Thursday, April 28, 2016

SpaceX Plans to Send a Spacecraft to Mars in 2018

Artist’s concept of the Red Dragon spacecraft on Mars. Credit: SpaceX

SpaceX has entered into an agreement with NASA for a Dragon mission to Mars, set to take place as early as 2018. Known as “Red Dragon”, the variant of the Dragon 2 spacecraft will be launched by the Falcon Heavy rocket, ahead of a soft landing on the surface of Mars. The mission is also part of an agreement with NASA to gain further data on Mars landings.

"Among the many exciting things we’re doing with American businesses, we’re particularly excited about an upcoming SpaceX project that would build upon a current 'no-exchange-of-funds' agreement we have with the company. In exchange for Martian entry, descent, and landing data from SpaceX, NASA will offer technical support for the firm’s plan to attempt to land an uncrewed Dragon 2 spacecraft on Mars," NASA Deputy Administrator Dava Newman wrote in a blog post.

According to Elon Musk, the CEO of SpaceX, no astronauts will accompany Red Dragon on this first test flight. Musk said he wouldn't recommend transporting crews in Dragons beyond the moon; its internal volume is only about the size of an SUV.

"Wouldn't be fun for longer journeys," Musk explained in a tweet.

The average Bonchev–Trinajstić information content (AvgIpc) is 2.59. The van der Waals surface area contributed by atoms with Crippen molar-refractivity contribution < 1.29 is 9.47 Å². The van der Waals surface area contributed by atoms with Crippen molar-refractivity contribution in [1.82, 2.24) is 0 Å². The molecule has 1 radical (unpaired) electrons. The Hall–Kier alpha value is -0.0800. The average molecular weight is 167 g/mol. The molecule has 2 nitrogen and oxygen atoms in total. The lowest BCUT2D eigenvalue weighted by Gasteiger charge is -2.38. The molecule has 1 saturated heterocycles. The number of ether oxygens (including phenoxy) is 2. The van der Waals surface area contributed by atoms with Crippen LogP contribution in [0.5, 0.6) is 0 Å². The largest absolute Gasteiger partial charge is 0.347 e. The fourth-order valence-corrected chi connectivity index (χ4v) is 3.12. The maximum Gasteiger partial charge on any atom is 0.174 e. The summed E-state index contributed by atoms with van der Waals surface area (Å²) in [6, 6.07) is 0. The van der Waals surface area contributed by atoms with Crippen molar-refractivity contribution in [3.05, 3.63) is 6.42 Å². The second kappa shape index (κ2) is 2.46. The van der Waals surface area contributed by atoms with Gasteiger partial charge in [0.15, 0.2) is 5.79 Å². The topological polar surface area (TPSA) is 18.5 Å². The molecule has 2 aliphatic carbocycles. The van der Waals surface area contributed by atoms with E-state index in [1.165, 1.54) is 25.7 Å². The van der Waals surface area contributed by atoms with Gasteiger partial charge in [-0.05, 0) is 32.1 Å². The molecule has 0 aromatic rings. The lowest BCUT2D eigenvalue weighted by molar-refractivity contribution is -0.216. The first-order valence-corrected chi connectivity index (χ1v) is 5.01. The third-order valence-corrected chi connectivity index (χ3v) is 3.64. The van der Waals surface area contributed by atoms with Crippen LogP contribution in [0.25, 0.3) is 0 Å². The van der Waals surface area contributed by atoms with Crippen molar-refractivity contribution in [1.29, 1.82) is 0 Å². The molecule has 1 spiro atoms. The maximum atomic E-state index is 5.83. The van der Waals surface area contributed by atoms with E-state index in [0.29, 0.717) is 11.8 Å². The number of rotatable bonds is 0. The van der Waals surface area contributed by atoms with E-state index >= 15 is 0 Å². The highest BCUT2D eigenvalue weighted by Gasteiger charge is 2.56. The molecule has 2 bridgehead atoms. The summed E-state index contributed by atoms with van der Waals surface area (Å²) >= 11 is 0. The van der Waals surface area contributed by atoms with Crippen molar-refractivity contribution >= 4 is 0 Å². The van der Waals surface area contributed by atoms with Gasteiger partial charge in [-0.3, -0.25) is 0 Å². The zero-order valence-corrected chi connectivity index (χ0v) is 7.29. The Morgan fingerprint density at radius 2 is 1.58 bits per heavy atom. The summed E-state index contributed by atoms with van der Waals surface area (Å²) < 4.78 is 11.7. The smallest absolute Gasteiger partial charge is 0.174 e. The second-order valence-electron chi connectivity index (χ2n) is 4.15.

On Wednesday, SpaceX’s announcement pointed to the completion of the main phase of an agreement with NASA, likely via a Space Act Agreement (SAA), to work together on a mission to Mars.

These plans involve the Red Dragon conducting a propulsive landing on Mars, following its launch on a Falcon Heavy from SpaceX’s Pad 39A at the Kennedy Space Center (KSC).

Red Dragon would be launched aboard a mightier version of the current SpaceX Falcon rocket that may make its debut at Florida's Kennedy Space Center by year's end.

Additional details on his overall Mars plan will come, Musk promised. After successfully landing a leftover Falcon booster at sea earlier this month, he said he would elaborate on his approach to establishing a city on Mars at an aerospace meeting in Mexico in September.

"I think it's going to sound pretty crazy. So it should be at least entertaining," he told reporters.

NASA will help SpaceX with the Red Dragon mission, providing technical assistance, communications and navigation support, and perhaps a suite of science instruments to ride to Mars inside the spacecraft, according to an agreement signed between the space agency and Musk’s company.

California-based SpaceX already is using Dragons for space station supply runs, and the company could start flying Americans to the International Space Station by the end of next year.

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